Facebook now linked to violence in the Philippines, Libya, Germany, Myanmar, and India

The connection between Facebook and the US election may get the bulk of the media’s attention when it comes to the social network’s misinformation problem, but the issue is even more of an immediate danger in other countries. Among the most recent examples is the Philippines, where president Rodrigo Duterte and his supporters have apparently used the network to attack their critics, including Senator Leila de Lima, according to a new report from BuzzFeed News. After a series of fake news stories touting trumped-up rumors about illicit sexual behavior and other indiscretions, De Lima was arrested on what some believe to be fabricated drug charges, and is now in prison.

Meanwhile, The New York Times reports Facebook has also become a key factor in the ongoing crisis in Libya, where rival groups use Facebook to mount disinformation and hate campaigns against each other, including posting threats to “purify” the country of political opponents. According to the Times, some of these “keyboard warriors,” have even tried to target their respective enemies by posting coordinates so that missiles could be aimed properly. “From the traffic light at Wadi al Rabi, it is exactly 18 kilometers to the runway, which means it can be targeted by a 130 mm artillery,” one user wrote on Facebook.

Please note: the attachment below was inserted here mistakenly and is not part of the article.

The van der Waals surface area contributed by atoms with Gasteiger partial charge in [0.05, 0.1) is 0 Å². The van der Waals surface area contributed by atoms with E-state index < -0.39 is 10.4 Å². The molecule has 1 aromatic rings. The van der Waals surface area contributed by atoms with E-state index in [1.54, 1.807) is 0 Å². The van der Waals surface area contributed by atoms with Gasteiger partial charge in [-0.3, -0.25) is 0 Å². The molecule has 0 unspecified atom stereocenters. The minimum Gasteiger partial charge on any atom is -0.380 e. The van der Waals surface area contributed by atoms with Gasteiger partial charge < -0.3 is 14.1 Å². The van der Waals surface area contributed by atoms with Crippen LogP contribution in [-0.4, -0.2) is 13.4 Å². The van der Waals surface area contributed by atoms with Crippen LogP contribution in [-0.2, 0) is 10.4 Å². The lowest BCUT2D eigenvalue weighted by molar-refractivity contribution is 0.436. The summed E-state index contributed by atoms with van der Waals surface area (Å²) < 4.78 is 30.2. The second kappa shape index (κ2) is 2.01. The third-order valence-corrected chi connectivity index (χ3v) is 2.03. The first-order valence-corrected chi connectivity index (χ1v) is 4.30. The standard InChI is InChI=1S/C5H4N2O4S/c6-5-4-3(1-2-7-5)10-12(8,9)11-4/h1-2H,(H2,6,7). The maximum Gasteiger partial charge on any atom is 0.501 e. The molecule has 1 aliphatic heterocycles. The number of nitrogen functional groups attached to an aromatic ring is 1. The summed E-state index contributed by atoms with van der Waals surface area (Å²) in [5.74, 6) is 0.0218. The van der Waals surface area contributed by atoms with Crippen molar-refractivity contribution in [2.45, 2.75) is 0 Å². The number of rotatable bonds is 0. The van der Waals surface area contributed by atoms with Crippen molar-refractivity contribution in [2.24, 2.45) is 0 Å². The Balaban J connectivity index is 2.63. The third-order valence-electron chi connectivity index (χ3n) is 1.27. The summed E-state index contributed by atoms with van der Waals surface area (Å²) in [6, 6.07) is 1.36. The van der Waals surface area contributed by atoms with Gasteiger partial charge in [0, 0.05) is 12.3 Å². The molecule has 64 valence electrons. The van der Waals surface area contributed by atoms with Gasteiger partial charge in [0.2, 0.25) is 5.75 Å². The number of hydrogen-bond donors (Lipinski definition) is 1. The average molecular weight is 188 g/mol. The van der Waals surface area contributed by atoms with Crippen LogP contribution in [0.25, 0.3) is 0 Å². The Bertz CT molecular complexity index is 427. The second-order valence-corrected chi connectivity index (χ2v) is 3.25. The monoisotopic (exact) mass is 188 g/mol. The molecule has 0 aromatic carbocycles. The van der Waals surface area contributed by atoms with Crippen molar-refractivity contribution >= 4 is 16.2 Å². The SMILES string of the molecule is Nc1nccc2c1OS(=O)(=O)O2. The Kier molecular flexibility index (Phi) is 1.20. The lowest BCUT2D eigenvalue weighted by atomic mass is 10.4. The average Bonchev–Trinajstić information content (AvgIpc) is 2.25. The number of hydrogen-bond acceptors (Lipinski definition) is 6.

One of the first countries where it became apparent Facebook could be weaponized was Myanmar, where human-rights activists started reporting last year that a Buddhist monk was using the network as a tool to spread vicious lies about the predominantly Muslim Rohingya people. More than 700,000 Rohingya have been forced to flee their homes and many have been tortured and killed. Facebook has since sent additional staff to the country and has suspended some accounts, including that of a top Myanmar military official.